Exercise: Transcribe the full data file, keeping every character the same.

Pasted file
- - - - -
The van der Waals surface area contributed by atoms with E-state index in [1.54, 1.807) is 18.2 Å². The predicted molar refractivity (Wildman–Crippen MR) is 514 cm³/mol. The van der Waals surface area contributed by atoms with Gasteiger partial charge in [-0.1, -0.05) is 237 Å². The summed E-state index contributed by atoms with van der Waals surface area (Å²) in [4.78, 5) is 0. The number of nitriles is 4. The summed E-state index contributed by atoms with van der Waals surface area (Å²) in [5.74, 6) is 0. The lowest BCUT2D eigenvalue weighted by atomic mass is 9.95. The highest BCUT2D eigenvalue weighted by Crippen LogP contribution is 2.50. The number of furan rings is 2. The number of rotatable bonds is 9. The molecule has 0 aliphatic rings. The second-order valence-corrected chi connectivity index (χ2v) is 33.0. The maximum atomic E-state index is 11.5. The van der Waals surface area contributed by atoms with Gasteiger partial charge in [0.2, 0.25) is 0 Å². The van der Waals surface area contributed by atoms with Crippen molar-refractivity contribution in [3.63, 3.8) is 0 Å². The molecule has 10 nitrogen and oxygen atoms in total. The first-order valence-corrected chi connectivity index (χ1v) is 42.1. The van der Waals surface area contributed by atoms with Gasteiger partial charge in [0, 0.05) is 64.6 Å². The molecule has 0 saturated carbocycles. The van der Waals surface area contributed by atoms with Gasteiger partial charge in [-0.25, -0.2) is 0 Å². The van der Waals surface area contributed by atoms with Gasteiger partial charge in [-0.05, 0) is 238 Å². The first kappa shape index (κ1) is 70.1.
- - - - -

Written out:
The van der Waals surface area contributed by atoms with E-state index in [1.54, 1.807) is 18.2 Å². The predicted molar refractivity (Wildman–Crippen MR) is 514 cm³/mol. The van der Waals surface area contributed by atoms with Gasteiger partial charge in [-0.1, -0.05) is 237 Å². The summed E-state index contributed by atoms with van der Waals surface area (Å²) in [4.78, 5) is 0. The number of nitriles is 4. The summed E-state index contributed by atoms with van der Waals surface area (Å²) in [5.74, 6) is 0. The lowest BCUT2D eigenvalue weighted by atomic mass is 9.95. The highest BCUT2D eigenvalue weighted by Crippen LogP contribution is 2.50. The number of furan rings is 2. The number of rotatable bonds is 9. The molecule has 0 aliphatic rings. The second-order valence-corrected chi connectivity index (χ2v) is 33.0. The maximum atomic E-state index is 11.5. The van der Waals surface area contributed by atoms with Gasteiger partial charge in [0.2, 0.25) is 0 Å². The van der Waals surface area contributed by atoms with Crippen molar-refractivity contribution in [3.63, 3.8) is 0 Å². The molecule has 10 nitrogen and oxygen atoms in total. The first-order valence-corrected chi connectivity index (χ1v) is 42.1. The van der Waals surface area contributed by atoms with Gasteiger partial charge in [0, 0.05) is 64.6 Å². The molecule has 0 saturated carbocycles. The van der Waals surface area contributed by atoms with Gasteiger partial charge in [-0.25, -0.2) is 0 Å². The van der Waals surface area contributed by atoms with Gasteiger partial charge in [-0.05, 0) is 238 Å². The first kappa shape index (κ1) is 70.1.